Rachel Gordon turns her attention to subsidised social clubs, which while a little outmoded can be made to pay their way, as organisations seek to bring staff together
If you read nothing else, read this …
Organised social and sporting events can improve performance.
Management and HR buy-in is important, both for funding and organisation.
Allowing staff to have a say in selecting activities should increase take up.
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For most employees, socialising at work means a drink in the pub. But, for others, it could be a game of squash or going off on a coach with colleagues to the theatre. Subsidised social clubs can be a fantastic way of bringing employees together – but have they become outdated?
Gary Hall, director at PricewaterhouseCoopers, says: "There are not as many around. They can be costly and organisations see targeted away-days as more useful. It’s about bringing the right people together – you’re less likely to achieve that with a social club."
Certainly, the works social club does have an old-fashioned ring to it. Employees may now be able to afford gym membership and won’t necessarily want to go on trips with colleagues.
But, John Lewis is proud of the diverse range of activities it offers employees, known as partners. Social events manager Jon White says: "We have numerous clubs and societies, financially supported by the Partnership. Each branch can organise events such as quizzes, go-karting, parties and trips abroad. Partners can also join, or set up, clubs such as football, drama, wine-tasting, netball, golf, fishing, surfing and sailing."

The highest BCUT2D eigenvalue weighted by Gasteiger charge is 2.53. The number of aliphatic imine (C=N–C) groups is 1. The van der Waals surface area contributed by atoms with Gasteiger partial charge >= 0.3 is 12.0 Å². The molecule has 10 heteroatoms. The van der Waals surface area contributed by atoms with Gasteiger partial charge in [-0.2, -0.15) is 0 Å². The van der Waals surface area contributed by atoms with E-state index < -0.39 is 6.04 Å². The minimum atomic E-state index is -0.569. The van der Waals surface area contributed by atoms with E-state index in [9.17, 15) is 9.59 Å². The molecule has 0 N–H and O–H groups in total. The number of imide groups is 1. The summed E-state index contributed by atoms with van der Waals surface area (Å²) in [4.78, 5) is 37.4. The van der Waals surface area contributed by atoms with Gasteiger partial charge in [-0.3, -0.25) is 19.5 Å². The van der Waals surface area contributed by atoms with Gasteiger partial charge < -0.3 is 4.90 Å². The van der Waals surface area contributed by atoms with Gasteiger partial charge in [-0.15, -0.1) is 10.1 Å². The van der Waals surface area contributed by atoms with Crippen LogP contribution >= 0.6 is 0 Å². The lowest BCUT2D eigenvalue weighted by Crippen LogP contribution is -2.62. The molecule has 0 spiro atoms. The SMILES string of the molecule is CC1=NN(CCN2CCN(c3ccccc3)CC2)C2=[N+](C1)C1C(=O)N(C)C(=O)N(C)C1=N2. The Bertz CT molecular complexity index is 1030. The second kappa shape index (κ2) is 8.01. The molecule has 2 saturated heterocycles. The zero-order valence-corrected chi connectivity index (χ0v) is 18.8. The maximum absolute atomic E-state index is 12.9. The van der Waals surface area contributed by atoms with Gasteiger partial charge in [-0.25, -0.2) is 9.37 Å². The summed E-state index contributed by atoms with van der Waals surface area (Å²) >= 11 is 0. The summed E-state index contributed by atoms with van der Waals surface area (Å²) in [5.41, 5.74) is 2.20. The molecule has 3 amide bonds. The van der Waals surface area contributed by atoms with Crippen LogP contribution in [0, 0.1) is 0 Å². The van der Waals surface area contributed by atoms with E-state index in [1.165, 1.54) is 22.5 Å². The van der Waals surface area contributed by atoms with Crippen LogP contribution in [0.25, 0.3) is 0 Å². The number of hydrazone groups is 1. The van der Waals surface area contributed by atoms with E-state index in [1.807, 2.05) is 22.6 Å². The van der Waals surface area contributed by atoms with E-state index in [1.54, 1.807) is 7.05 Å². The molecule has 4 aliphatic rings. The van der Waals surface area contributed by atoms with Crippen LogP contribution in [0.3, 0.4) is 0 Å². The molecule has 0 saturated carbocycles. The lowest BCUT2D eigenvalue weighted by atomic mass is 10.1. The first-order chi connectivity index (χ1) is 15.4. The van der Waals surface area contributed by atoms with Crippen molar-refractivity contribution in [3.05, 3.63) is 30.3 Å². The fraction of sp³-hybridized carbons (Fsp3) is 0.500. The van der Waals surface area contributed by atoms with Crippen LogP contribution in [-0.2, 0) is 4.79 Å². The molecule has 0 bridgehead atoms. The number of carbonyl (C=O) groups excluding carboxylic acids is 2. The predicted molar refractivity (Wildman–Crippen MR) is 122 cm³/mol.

He explains the Partnership has always acted on the principle there is "more to a job than work and pay. Clubs and societies help develop staff as people. Apart from networking, it’s amazing to see the impact on an individual’s confidence as they achieve goals". Charles Cotton, reward adviser at the Chartered Institute of Personnel and Development, says: "Paternalism has become almost a dirty word, perhaps unfairly. Employers say it’s now about having an adult relationship with employees."
This, of course, is also cheaper. Managing cost is not always easy. Friends Provident has a country club-type social club at its Dorking office. Mike Hampton, director of business services, says: "We have four main sites throughout the UK and Dorking is definitely envied."
There is a charge, but it’s heavily subsidised. Facilities include grass and hard courts, while individual departments also use the facilities for team building "It’s a Knockout" tournaments and barbecues. "It’s popular and great for networking, not least round the bar," says Hampton.
But costs must be justified and there is an increasing emphasis on making facilities self sufficient. "We’re hiring them out for weddings and social events," he adds.
Whistle manufacturer Acme Whistles, meanwhile, is based in a run-down part of Birmingham. Simon Topman, managing director, believes passionately in employing local staff from representative backgrounds. "You get employers round here who only employ people from the same racial background – it’s not right," he explains.
Consequently, the workforce includes a mix of Afro Caribbean, white and Asian staff including Sikhs, Muslims and Hindus. In the past, racial and other tensions have erupted, so Topman felt a solution could lie in social activities. "Back in 2001, we asked our local rep theatre to help, and of our 62 employees, over 40 agreed to put on their own play."
This involved "team work and lots of laughs". The Bollywood-style drama was a hit and others followed. Staff regularly visit local attractions from museums to Balti houses. He adds that some female staff who were anxious about socialising without their men folk now feel more confident.
"Employees often take time off on a Friday for drama or other activities, but productivity is unaffected. We now have an atmosphere which is supportive. People want to work here, which keeps recruitment costs down."